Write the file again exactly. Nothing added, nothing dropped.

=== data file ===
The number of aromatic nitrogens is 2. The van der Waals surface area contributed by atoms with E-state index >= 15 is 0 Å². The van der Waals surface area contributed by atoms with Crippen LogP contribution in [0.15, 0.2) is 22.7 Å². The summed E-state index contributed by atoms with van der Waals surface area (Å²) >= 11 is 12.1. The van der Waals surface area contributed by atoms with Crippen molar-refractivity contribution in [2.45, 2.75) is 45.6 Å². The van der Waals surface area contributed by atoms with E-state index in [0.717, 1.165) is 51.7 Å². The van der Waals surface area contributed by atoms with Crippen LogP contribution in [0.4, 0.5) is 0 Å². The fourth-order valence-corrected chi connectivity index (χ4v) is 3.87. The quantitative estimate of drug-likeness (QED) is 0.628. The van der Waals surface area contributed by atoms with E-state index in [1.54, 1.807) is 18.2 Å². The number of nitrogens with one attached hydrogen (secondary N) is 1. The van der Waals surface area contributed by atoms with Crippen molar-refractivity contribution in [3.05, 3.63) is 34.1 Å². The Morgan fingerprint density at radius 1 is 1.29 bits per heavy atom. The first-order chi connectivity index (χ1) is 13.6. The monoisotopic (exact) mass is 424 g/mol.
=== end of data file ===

The number of aromatic nitrogens is 2. The van der Waals surface area contributed by atoms with E-state index >= 15 is 0 Å². The van der Waals surface area contributed by atoms with Crippen LogP contribution in [0.15, 0.2) is 22.7 Å². The summed E-state index contributed by atoms with van der Waals surface area (Å²) >= 11 is 12.1. The van der Waals surface area contributed by atoms with Crippen molar-refractivity contribution in [2.45, 2.75) is 45.6 Å². The van der Waals surface area contributed by atoms with E-state index in [0.717, 1.165) is 51.7 Å². The van der Waals surface area contributed by atoms with Crippen LogP contribution in [0.4, 0.5) is 0 Å². The fourth-order valence-corrected chi connectivity index (χ4v) is 3.87. The quantitative estimate of drug-likeness (QED) is 0.628. The van der Waals surface area contributed by atoms with E-state index in [1.54, 1.807) is 18.2 Å². The number of nitrogens with one attached hydrogen (secondary N) is 1. The van der Waals surface area contributed by atoms with Crippen molar-refractivity contribution in [3.05, 3.63) is 34.1 Å². The Morgan fingerprint density at radius 1 is 1.29 bits per heavy atom. The first-order chi connectivity index (χ1) is 13.6. The monoisotopic (exact) mass is 424 g/mol.